Review: Paul Winstanley
The painter translates seeing into feeling.          

Joseph R. Wolin


Paul Winstanley photorealistically paints nondescript places and anonymous figures- usually looking out of the picture and away from the viewer- in a soft focus manner à la Gerhard Richter. What this facile comparison neglects is the painstaking attention Winstanley pays to the transcription of color, light and atmosphere. City Moon, for instance, renders an airy hillside vista past a silhouetted conifer. A low cloud reflects a peachy glow from the setting sun, while the moon palely shines. High in the still light sky; pinpoints of incandescence from the headlights and house lights burn in the valley below. Man Smoking a Cigarette shows a hipster in mirrored shades outdoors in a garden on a frigid morning, his face faintly veiled by smoke. Yet despite the casual mundane beauty of the scene, it’s the way his red headphones smoulder against the slate blue of his hoodie and the deep greens of the foliage that quickens the image.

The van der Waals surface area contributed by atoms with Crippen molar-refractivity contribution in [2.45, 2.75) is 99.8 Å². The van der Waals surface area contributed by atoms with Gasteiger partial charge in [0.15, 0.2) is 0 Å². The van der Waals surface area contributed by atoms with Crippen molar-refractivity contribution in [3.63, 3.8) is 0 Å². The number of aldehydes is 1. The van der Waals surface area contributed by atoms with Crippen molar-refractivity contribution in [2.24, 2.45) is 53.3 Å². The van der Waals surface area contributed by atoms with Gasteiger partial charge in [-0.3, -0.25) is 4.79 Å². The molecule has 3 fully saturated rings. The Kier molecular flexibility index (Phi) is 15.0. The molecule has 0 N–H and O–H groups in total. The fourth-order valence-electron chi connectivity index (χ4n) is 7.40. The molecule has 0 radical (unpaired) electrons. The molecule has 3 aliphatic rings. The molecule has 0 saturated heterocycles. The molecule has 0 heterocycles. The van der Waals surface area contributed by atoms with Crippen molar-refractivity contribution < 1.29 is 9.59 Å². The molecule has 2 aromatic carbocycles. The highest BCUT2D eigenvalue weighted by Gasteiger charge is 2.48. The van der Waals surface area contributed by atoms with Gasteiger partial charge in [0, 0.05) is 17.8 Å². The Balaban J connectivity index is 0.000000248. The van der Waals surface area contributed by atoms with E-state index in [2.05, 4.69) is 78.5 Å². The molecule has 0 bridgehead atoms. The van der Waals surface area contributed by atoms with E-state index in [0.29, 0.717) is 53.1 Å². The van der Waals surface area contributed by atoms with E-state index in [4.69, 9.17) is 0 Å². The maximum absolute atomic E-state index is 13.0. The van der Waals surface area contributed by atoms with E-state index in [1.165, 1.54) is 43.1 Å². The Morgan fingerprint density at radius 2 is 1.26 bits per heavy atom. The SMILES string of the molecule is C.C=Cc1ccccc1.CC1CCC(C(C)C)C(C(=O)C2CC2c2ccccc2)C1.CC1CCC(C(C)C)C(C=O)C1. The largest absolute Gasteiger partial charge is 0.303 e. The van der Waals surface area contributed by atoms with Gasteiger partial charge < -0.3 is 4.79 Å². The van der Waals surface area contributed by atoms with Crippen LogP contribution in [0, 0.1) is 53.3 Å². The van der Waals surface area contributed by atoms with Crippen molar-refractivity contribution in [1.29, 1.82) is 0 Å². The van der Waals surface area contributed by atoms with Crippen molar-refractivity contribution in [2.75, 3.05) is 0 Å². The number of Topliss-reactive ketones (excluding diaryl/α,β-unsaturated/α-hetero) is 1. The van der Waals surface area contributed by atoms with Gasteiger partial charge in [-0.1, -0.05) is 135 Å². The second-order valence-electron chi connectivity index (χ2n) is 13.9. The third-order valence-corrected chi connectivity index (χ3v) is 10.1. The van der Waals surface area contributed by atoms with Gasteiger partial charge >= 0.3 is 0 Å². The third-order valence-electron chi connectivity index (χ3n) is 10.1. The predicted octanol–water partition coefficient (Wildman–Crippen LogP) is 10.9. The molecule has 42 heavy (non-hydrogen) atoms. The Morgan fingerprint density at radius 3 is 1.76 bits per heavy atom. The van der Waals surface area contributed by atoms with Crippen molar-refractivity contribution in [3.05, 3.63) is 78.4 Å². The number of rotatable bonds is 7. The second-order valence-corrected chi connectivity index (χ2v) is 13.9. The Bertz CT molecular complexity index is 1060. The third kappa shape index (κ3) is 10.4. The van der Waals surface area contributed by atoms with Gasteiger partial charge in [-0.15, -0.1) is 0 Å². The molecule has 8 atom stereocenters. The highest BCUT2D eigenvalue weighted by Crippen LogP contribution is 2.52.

Two nearly identical canvasses, each titled Man Watching from a Car, derive from a single source photograph. Countless subtle differences in their making, however, keep them distinct; the late afternoon sunlight washes through the windshield more warmly orange in one, more coolly green in the other, incrementally shifting both mood and meaning. Like all of his works, these emanate stillness and quietude, actually seeming to dampen sound and emphasising the experience of looking. With considered - and considerable - nuance and deftness. Winstanley makes a case for the continuing relevance of painting and its capacity for translating seeing into feeling.


Time Out New York, October 2011